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Be clear on the Big C

New campaign to curtail city's biggest cause of death

Published on March 31st 2011.


Be clear on the Big C

LIVERPOOL Primary Care Trust is raising awareness about the signs of bowel, breast and lung cancer in a new campaign which encourages people to report their symptoms sooner.

Cancer claims the lives of around 1,330 Liverpool residents every year, making it the city’s biggest cause of death. Together, bowel, breast and lung cancer account for nearly half of Liverpool cancer deaths.

Earlier diagnosis makes cancer easier to treat and improves survival rates.

Nationally, it is thought that up to 10,000 deaths a year could be prevented if cancers were picked up sooner.

Be Clear on Cancer will use a combination of high-profile advertising and grassroots community activity to highlight the symptoms that people should watch out for. The key message is that you should speak to your doctor if you display one or more tell-tale signs (listed below).

Liverpool GP, Dr Steve Connolly, said: “There are many reasons why people might not report changes in their health to the doctor – sometimes they might not recognise the symptoms as being anything significant, or feel embarrassed talking about them, or think that they’ll be wasting their GP’s time.

“Some people might also assume that if cancer is detected then there’ll be nothing that can be done for them. But we know that diagnosing cancer sooner can save lives. For example, if found at the earliest stage, bowel cancer has a survival rate of more than 90% over five years, yet less than 10% of patients nationally are diagnosed this early.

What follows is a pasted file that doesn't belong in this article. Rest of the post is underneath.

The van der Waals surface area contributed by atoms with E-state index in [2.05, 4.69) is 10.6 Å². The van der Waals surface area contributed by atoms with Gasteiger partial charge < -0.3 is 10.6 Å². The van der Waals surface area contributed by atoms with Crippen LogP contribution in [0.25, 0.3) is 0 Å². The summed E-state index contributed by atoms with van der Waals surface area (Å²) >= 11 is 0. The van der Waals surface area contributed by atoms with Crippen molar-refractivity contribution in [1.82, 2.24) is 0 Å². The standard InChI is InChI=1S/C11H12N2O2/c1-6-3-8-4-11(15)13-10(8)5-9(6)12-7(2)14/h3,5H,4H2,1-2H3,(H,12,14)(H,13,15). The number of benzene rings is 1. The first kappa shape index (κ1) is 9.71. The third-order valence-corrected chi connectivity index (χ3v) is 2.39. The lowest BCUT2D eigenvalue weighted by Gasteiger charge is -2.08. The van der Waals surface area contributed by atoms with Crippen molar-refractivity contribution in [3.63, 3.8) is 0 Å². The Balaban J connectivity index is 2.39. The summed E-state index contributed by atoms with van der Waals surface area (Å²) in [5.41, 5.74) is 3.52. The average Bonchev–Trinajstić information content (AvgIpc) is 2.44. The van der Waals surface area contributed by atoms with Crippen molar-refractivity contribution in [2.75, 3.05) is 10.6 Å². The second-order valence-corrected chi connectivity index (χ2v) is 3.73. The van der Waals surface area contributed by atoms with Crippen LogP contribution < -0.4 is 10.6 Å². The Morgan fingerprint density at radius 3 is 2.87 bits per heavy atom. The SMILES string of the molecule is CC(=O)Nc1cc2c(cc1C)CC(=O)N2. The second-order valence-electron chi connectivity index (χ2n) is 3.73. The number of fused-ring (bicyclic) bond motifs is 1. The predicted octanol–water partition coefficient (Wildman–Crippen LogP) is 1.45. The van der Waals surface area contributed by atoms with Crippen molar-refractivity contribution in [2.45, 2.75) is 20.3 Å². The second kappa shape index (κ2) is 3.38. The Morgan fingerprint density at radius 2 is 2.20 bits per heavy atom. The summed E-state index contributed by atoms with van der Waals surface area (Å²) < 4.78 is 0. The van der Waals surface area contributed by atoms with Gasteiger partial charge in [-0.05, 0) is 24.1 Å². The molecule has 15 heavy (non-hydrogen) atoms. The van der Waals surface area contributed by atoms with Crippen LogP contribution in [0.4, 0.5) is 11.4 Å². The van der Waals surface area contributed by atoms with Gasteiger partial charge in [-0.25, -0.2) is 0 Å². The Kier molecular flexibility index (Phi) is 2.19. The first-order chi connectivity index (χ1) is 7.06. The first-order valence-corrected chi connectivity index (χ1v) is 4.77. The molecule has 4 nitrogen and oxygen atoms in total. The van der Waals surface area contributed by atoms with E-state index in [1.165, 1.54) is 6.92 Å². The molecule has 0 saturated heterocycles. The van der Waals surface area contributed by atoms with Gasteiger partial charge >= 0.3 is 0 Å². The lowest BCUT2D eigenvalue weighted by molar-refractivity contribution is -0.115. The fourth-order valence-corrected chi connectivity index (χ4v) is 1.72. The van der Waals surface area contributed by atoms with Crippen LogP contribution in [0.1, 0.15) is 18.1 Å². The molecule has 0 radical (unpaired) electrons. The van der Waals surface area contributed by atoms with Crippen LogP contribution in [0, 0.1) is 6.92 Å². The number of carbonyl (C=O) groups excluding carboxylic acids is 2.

“Finding cancer sooner makes it more treatable and could save your life. If you experience any of the symptoms highlighted in the campaign then please speak to your GP – we want to see you!”

Be Clear on Cancer has received £100,000 funding from the Department of Health. In developing the campaign, Liverpool PCT used an innovative new approach to understand those people most at risk in the city, which has been recognised as a model of best practice by Cancer Research UK.

Dr Paula Grey, Director of Public Health for Liverpool, said: “Although more people in Liverpool are surviving cancer than ever before, our residents are still 37% more likely to die of cancer than the national average.

“Making sure that people recognise the signs and symptoms – and encouraging them to report anything unusual to their GP – is extremely important.”

Be Clear on Cancer will run until August 2011.

Be Clear on Cancer asks people to look out for the following symptoms.

WHAT TO LOOK OUT FOR

Bowel Cancer
(for three weeks)
Blood in your poo
Looser poo
Persistent change in bowel habit
Abdominal discomfort
Abdominal lump

Breast Cancer
Lump in your breast
Skin dimpling/puckering
Discharge from your nipple

Lung Cancer
(for three weeks)
Persistent cough
A change in a cough
Unexplained shortness of breath

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